|Author||: R.J. Van der Spek,Jan Luiten van Zanden,Bas van Leeuwen|
This exciting new volume examines the development of market performance from Antiquity until the dawn of the Industrial Revolution. Efficient market structures are agreed by most economists to serve as evidence of economic prosperity, and to be prerequisites for further economic growth. However, this is the first study to examine market performance as a whole, over such a large time period. Presenting a hitherto unknown and inaccessible corpus of data from ancient Babylonia, this international set of contributors are for the first time able to offer an in-depth study of market performance over a period of 2,500 years. The contributions focus on the market of staple crops, as they were crucial goods in these societies. Over this entire period, all papers provide a similar conceptual and methodological framework resting on a common definition of market performance combined with qualitative and quantitative analyses resting on new and improved price data. In this way, the book is able to combine analysis of the Babylonian period with similar work on the Roman, Early-and Late Medieval and Early Modern period. Bringing together input from assyriologists, ancient historians, economic historians and economists, this volume will be crucial reading for all those with an interest in ancient history, economic history and economics.
|Author||: Erika Rappaport|
|Editor||: Princeton University Press|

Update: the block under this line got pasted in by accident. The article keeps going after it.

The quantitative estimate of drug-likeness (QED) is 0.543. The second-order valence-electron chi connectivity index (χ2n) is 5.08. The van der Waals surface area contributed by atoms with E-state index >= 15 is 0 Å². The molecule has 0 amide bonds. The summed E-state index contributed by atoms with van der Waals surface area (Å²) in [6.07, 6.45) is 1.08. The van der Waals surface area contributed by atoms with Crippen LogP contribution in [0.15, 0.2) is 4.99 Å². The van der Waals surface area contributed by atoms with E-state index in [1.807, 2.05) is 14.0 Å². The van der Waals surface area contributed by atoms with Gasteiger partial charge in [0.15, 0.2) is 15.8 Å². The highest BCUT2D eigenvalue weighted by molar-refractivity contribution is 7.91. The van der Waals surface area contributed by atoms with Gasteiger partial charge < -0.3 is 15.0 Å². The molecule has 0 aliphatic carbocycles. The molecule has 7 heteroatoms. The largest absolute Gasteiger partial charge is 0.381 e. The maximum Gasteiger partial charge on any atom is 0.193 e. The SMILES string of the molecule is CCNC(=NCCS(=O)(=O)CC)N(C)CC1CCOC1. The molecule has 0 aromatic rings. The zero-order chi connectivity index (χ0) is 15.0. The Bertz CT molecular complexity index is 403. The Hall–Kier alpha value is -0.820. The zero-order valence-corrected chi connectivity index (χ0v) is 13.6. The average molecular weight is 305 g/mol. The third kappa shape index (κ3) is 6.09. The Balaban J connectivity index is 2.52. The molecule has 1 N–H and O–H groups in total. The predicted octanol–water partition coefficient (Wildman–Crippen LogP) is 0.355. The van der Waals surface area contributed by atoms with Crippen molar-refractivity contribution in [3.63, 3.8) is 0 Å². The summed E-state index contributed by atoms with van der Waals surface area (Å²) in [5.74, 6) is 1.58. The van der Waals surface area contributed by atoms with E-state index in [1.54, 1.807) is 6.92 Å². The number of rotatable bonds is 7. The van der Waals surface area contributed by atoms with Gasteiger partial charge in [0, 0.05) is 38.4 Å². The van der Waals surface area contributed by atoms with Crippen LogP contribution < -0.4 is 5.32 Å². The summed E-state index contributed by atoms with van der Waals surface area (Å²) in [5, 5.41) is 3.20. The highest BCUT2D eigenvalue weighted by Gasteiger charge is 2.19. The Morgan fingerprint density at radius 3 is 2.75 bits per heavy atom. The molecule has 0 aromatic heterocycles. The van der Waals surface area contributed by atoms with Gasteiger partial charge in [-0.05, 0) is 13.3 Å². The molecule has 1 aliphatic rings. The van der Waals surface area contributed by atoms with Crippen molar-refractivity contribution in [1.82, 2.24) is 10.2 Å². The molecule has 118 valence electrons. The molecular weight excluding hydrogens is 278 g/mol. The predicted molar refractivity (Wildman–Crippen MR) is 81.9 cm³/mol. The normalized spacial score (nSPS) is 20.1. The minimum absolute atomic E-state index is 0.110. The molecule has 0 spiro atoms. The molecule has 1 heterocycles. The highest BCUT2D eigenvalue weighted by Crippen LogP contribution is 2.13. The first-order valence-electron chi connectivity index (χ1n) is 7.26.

"Tea has been one of the most popular commodities in the world. Over centuries, profits from its growth and sales funded wars and fueled colonization, and its cultivation brought about massive changes--in land use, labor systems, market practices, and social hierarchies--the effects of which are with us even today. A Thirst for Empire takes a vast and in-depth historical look at how men and women--through the tea industry in Europe, Asia, North America, and Africa--transformed global tastes and habits and in the process created our modern consumer society. As Erika Rappaport shows, between the seventeenth and twentieth centuries the boundaries of the tea industry and the British Empire overlapped but were never identical, and she highlights the economic, political, and cultural forces that enabled the British Empire to dominate--but never entirely control--the worldwide production, trade, and consumption of tea. Rappaport delves into how Europeans adopted, appropriated, and altered Chinese tea culture to build a widespread demand for tea in Britain and other global markets and a plantation-based economy in South Asia and Africa. Tea was among the earliest colonial industries in which merchants, planters, promoters, and retailers used imperial resources to pay for global advertising and political lobbying. The commercial model that tea inspired still exists and is vital for understanding how politics and publicity influence the international economy ..."--Jacket.